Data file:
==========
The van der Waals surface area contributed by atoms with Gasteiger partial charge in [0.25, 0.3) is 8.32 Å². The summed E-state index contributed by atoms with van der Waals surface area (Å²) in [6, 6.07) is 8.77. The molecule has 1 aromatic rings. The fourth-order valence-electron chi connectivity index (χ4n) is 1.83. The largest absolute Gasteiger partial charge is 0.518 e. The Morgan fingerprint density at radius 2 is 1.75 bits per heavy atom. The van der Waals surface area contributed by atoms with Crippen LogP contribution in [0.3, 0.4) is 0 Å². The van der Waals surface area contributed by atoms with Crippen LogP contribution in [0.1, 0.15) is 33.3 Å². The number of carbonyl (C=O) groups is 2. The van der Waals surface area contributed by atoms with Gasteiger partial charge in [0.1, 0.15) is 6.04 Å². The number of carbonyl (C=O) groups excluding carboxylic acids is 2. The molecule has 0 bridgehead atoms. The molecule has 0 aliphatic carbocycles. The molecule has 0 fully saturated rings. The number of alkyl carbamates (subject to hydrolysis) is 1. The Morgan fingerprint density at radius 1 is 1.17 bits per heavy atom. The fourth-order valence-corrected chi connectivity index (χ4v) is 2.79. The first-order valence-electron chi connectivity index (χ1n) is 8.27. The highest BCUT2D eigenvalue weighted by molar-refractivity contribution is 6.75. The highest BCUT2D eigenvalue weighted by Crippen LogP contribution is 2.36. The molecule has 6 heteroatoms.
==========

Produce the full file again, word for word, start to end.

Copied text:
The van der Waals surface area contributed by atoms with Gasteiger partial charge in [0.25, 0.3) is 8.32 Å². The summed E-state index contributed by atoms with van der Waals surface area (Å²) in [6, 6.07) is 8.77. The molecule has 1 aromatic rings. The fourth-order valence-electron chi connectivity index (χ4n) is 1.83. The largest absolute Gasteiger partial charge is 0.518 e. The Morgan fingerprint density at radius 2 is 1.75 bits per heavy atom. The van der Waals surface area contributed by atoms with Crippen LogP contribution in [0.3, 0.4) is 0 Å². The van der Waals surface area contributed by atoms with Crippen LogP contribution in [0.1, 0.15) is 33.3 Å². The number of carbonyl (C=O) groups is 2. The van der Waals surface area contributed by atoms with Gasteiger partial charge in [0.1, 0.15) is 6.04 Å². The number of carbonyl (C=O) groups excluding carboxylic acids is 2. The molecule has 0 bridgehead atoms. The molecule has 0 aliphatic carbocycles. The molecule has 0 fully saturated rings. The number of alkyl carbamates (subject to hydrolysis) is 1. The Morgan fingerprint density at radius 1 is 1.17 bits per heavy atom. The fourth-order valence-corrected chi connectivity index (χ4v) is 2.79. The first-order valence-electron chi connectivity index (χ1n) is 8.27. The highest BCUT2D eigenvalue weighted by molar-refractivity contribution is 6.75. The highest BCUT2D eigenvalue weighted by Crippen LogP contribution is 2.36. The molecule has 6 heteroatoms.